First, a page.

Your section on safety is disappointing. You use the talk of Vision Zero “zero traffic deaths” and “5 Es” yet you don’t seem to properly understand them, nor how they work in a hierarchy. The standard 5 Es are: Evaluation, Engineering, Enforcement, Education, and Encouragement. Some have swapped out Enforcement for Equity because it has been well established that the current system of traffic enforcement in our country can result in discriminatory outcomes. Still, I have NEVER seen anyone state that EMS or “Everyone” is part of the 5 Es. It is a complete abdication of your responsibility as a state transportation department to say that “everyone” is responsible. You continue to design roads that encourage speeding. You prevent ENGINEERING changes to East Washington in Madison that would provide more safety on a road where multiple people are killed each year. Yet “everyone” is responsible? That is some next level gaslighting, or maybe you truly are that oblivious to transportation research on appropriate traffic engineering measures that have measurable impact in reducing road violence. 

Your idea of safety is laughable. You state that you want to decrease traffic deaths, yet your own GOALS for 2021 were *higher* than 2020! Your scorecard (  stated that the goal for traffic crashes was 127,892. In the same line it states that 2020 was 114,697.  I realize that this 2050 plan does not have individual metrics, which will be found in other plans, but you can see why I am skeptical of your “goals” and “objectives”. Your goals clearly state that you will do worse than before, then if you come in under your absurdly high goal, you will get a green arrow showing what a good job you’ve done. This is unconscionable.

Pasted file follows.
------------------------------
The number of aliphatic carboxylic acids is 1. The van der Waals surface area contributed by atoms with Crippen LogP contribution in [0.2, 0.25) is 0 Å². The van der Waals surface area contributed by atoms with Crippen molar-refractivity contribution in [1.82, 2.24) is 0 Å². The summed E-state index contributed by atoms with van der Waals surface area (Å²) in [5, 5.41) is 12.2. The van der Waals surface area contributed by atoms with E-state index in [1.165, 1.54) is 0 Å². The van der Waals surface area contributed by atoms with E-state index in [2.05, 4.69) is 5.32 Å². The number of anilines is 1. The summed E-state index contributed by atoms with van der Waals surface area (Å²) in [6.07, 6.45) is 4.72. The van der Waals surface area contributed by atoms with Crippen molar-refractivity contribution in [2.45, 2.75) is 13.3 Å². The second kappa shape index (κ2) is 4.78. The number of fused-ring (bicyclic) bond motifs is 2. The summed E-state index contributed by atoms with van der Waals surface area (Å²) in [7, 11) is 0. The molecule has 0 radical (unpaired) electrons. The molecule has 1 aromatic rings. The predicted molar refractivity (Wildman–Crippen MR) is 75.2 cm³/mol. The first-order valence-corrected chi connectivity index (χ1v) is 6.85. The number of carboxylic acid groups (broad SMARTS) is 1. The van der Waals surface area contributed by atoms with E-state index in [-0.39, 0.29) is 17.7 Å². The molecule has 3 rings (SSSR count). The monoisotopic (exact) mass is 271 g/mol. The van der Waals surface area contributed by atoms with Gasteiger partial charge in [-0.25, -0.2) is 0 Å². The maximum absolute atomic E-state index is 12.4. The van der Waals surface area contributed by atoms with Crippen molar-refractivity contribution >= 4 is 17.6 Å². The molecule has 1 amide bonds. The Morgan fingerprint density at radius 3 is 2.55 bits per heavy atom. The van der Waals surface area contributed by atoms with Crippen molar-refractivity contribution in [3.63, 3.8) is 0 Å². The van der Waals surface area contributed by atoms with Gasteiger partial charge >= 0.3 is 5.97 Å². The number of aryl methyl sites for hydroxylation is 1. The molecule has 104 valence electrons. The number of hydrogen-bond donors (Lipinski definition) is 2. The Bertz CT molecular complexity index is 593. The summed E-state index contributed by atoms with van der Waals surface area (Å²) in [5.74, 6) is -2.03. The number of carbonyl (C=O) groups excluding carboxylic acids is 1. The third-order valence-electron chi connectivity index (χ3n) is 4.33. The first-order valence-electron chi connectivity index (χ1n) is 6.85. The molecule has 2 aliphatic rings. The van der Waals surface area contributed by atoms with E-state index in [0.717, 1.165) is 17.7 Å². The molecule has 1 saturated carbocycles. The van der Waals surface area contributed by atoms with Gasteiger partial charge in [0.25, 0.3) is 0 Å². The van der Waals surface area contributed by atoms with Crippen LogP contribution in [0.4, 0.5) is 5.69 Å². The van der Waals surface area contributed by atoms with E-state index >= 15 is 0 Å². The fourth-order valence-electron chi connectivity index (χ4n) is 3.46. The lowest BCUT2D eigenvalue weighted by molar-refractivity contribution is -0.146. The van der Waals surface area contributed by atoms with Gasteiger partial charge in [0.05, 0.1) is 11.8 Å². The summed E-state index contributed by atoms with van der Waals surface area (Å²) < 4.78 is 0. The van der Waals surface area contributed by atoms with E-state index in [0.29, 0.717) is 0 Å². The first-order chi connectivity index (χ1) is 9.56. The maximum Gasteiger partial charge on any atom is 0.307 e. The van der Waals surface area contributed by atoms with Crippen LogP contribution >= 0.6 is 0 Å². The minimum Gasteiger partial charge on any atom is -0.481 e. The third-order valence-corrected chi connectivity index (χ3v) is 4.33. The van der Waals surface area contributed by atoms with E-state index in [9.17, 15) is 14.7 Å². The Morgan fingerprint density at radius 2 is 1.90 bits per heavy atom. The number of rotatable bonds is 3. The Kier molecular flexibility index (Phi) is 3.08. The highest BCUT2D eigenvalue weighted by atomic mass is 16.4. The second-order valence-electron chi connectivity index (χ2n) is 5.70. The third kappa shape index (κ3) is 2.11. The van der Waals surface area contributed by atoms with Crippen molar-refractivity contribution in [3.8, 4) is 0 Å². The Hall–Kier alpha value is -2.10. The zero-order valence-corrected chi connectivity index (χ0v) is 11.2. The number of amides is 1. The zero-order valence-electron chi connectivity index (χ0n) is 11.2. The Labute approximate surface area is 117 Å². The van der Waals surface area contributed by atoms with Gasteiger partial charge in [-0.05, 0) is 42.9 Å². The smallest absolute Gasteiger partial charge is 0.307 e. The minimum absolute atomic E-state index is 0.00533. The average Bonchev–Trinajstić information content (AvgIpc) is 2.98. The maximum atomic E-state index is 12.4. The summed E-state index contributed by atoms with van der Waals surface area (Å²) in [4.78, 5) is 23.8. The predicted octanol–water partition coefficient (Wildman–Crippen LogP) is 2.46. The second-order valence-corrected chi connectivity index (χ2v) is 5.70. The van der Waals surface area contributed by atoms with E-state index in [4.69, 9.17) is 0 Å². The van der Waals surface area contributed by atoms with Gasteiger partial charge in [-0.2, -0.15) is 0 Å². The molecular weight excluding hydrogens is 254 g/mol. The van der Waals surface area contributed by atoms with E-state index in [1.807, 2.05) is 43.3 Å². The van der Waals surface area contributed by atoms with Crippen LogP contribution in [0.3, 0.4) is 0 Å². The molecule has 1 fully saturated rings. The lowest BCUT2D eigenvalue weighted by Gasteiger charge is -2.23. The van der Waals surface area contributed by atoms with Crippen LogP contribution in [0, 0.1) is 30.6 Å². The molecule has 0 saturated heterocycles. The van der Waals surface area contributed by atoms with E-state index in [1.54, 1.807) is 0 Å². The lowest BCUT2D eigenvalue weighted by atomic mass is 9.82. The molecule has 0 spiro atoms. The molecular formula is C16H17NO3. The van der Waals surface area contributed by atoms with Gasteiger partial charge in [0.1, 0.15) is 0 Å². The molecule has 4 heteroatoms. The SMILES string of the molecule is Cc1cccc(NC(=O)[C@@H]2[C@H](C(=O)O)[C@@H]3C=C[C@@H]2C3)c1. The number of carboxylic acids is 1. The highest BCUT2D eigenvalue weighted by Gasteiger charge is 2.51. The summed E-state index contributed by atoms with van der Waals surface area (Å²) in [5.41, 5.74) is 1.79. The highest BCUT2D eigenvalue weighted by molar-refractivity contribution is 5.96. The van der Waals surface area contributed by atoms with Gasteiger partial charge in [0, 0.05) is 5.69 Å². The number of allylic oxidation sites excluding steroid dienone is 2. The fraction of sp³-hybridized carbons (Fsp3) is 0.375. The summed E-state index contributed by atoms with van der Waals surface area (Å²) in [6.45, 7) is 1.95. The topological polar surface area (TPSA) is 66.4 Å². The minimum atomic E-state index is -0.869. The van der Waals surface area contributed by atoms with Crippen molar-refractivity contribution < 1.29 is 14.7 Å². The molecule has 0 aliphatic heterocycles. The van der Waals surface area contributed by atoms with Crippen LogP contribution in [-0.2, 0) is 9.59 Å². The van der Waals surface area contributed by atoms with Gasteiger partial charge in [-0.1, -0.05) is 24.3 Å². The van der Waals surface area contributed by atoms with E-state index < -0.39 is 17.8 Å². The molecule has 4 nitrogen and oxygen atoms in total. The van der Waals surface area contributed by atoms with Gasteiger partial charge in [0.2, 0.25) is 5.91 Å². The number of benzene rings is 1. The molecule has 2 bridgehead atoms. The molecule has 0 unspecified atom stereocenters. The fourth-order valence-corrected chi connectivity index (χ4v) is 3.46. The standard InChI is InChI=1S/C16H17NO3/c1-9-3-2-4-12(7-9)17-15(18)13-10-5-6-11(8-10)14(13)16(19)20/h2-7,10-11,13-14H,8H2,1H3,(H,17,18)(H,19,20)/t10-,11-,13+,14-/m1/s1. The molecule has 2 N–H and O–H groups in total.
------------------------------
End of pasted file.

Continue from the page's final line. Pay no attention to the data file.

Finally, the second most common comment was around funding. As I’ve mentioned previously, decreasing VMT is the fastest, cheapest way to ensure that our roads are able to last longer and stay in good condition. The next area that needs to be explored and proposed by WisDOT to the legislature is increasing fees based on vehicle weight. Any engineer will tell you that more weight causes more road damage. It is simple physics. As people switch to (heavy) EVs that do not pay gas tax, they need to pay for their use of the road. As drivers choose heavier vehicles such as oversive SUVs, they need to pay for the damage they do to roads. France is doing this and it is one of the only ways to make it fair for all road users. People who do more damage to the road need to pay for funding the improvements. It is as simple as that. This needs to be considered in all your discussions around fiscal responsibility (ie Goal 1).

Monday, January 10, 2022

Transit Equity Days update - resolutions and proclamations


We are fortunate to have many great advocates for public transportation among our city and county elected officials and government professionals. Thanks to them, we have one of the best bus systems in the state, a regional transportation system (SMRT) even without a regional taxing authority, and an MTU that is a leader in transitioning to renewable energy.

Thanks to some of these great allies, the City of La Crosse will pass a resolution supporting Transit Equity Day at its January meeting next week. The resolution, co-sponsored by Council members Mackenzie Mindel and Justice Weaver, highlights the importance of public transportation and transit equity in our community. It passed unanimously in the Judiciary and Administrative Committee on January 5. A Mayoral resolution is also in the works.